At over 90, the last five years have brought her loss after loss, as her elder siblings have passed, and friends in her age cohort have passed or lost the ability to stay in touch. She's always been sociable and deeply reliant on her network of friends and 12-Step program comrades for her sense of identity and accomplishment. And the friends who remain to her, her younger family members, and her 12-Step "family" were generously and joyously supportive of this, even as she went through the painful transitions of losing her independence.

She lost her ability to drive, but an AA friend provided a reliable weekly ride to her home meeting. She lost her best friend from childhood, but that friend's daughter became a frequent visitor and often helped her with shopping and errands and social time.

She had a health crisis last fall but younger family rallied around and her physical health, at least, recovered wonderfully. But the trauma of hospitalization exacerbated her cognitive difficulties and increased her problems with her lifelong mood disorders. It was another painful trauma when she had to move out of her home to an assisted living community.

Our hope was that she would be able to participate in structured activities, find friends- including some who had moved from her independent living housing community before her. A local AA group was investigating the feasibility of doing a regular meeting at the assisted living apartments. She was looking for a new home group in the neighborhood, and when the weather permitted she was walking in the new neighborhood.

But that was in January.

Then came the lockdown. And weeks of isolation.

Her hatred for her new apartment became a driving obsession. She thought moving might help.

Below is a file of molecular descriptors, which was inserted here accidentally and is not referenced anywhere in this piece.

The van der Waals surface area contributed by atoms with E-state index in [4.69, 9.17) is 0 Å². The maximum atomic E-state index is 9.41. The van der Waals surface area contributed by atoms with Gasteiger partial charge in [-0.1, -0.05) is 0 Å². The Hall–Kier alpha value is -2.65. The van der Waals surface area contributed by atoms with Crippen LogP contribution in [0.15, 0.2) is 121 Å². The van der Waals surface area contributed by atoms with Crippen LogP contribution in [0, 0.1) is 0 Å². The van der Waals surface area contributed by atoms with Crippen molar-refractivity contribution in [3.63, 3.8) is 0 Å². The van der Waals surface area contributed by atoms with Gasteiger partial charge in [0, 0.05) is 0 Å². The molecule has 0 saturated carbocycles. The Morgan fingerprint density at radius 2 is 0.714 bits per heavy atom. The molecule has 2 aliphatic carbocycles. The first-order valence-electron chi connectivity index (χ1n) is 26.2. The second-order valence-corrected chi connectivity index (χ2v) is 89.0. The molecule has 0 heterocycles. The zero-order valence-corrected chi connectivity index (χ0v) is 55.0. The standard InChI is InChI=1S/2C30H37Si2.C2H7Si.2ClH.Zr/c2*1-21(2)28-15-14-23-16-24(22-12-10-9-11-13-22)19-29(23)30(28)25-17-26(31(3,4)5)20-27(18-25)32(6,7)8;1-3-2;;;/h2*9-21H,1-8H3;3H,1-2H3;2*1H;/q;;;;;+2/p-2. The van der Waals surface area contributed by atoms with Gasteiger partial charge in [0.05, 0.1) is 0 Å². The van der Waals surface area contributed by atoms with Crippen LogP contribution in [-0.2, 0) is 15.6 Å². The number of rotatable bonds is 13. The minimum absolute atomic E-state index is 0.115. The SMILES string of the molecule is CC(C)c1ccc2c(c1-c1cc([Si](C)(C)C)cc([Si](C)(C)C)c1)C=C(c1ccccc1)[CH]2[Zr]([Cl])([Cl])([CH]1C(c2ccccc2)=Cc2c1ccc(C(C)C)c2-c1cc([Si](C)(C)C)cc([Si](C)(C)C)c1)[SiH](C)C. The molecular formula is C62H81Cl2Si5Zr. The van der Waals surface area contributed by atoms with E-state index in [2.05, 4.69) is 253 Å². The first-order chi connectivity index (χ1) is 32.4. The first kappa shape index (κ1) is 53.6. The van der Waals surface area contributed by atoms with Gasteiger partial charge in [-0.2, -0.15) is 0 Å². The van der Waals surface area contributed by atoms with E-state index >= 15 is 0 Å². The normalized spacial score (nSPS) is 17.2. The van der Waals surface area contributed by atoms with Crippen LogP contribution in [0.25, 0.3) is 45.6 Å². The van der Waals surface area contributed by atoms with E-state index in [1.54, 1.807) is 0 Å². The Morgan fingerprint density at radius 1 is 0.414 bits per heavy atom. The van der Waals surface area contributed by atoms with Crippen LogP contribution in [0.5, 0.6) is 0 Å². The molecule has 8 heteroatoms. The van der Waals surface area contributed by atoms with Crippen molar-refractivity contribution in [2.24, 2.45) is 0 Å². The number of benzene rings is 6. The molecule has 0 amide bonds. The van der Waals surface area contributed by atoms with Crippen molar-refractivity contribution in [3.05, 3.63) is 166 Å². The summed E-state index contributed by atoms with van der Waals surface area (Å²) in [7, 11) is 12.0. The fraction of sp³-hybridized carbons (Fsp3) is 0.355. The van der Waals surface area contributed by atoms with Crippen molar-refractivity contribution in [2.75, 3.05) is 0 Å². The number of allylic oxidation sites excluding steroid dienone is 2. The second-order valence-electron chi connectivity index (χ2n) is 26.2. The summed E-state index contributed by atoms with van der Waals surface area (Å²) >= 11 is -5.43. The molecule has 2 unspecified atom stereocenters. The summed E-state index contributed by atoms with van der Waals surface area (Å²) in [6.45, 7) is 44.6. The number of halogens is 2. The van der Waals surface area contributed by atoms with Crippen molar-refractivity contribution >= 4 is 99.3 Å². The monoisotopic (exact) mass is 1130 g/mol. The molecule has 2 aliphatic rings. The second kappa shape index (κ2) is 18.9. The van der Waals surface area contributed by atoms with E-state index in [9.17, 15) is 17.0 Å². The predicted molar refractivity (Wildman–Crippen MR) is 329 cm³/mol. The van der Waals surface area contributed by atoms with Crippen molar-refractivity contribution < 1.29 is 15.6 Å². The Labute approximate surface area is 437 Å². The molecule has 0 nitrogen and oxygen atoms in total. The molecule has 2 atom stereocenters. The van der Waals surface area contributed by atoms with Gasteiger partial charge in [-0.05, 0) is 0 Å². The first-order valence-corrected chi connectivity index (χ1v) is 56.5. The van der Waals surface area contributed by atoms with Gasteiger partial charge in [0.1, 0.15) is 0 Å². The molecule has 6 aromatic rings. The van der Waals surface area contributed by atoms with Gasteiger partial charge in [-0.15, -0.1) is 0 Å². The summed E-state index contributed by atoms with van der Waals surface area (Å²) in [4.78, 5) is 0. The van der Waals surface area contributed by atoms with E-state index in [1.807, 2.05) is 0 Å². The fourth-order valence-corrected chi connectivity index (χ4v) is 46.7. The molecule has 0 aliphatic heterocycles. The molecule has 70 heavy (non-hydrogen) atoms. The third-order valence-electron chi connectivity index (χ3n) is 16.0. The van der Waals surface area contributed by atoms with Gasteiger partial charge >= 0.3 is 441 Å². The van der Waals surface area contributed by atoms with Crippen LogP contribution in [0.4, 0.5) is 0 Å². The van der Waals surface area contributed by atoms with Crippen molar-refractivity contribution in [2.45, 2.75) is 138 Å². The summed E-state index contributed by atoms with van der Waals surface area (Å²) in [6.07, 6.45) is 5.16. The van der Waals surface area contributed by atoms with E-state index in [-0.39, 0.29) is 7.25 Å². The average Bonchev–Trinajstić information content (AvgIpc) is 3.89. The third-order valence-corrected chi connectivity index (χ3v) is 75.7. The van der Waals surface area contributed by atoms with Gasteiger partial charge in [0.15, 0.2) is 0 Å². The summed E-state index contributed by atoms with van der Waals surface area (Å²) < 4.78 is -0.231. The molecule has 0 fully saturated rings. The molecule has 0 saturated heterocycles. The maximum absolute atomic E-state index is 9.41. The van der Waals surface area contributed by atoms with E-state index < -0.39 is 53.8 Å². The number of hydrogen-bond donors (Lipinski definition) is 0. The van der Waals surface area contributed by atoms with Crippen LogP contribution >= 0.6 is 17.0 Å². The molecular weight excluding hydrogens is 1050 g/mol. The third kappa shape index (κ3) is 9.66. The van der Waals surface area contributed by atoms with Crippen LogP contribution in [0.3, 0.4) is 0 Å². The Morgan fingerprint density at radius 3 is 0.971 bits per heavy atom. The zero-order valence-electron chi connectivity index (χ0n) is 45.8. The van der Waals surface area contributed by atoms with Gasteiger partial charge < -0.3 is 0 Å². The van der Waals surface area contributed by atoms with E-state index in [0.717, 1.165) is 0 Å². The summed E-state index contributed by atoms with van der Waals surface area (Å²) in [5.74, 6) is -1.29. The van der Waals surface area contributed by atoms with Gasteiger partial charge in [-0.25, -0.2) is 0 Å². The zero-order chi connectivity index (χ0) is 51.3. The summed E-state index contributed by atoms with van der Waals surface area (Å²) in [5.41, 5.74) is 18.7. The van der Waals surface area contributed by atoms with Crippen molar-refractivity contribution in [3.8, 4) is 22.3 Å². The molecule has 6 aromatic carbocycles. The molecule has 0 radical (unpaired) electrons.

The daughter (my older sister) who lives nearest and is her primary caregiver, moved mountains and bent steel bars (metaphorically speaking) to find her options and help her make a choice, and with high hopes, she moved a few weeks ago.

Into another locked-down community, because that's all there is.

She's getting worse. Her cognitive function is decreasing, the dementia is gaining ground. Her short-term memory loss has progressed to the point where if I call her on the video phone in the afternoon, she can't remember that we spoke in the morning, and says, "Oh, I'm so glad you called, it's been so long since we talked!"

She is a gallant fighter. She is getting help, but her care givers- my sister, the geriatric NP who is now her primary health care specialist, friends and family- struggle with how much she needs and the logistics of trying to meet those needs in the face of lockdown, social distancing, etc. She would doubtless be losing ground much faster without all we can do.

But I can't help but think that if we had a competent, caring government, the worst of the pandemic would be over by now. Lockdowns would have eased, resources would have been made available to improve the situation of vulnerable and forcibly-isolated elderly people. The rest of us would not always be trembling on the edge of exhaustion and racked with anxiety. There would be some hope. There would be some optimism. There would be a sense that there will be solutions, and we will find them.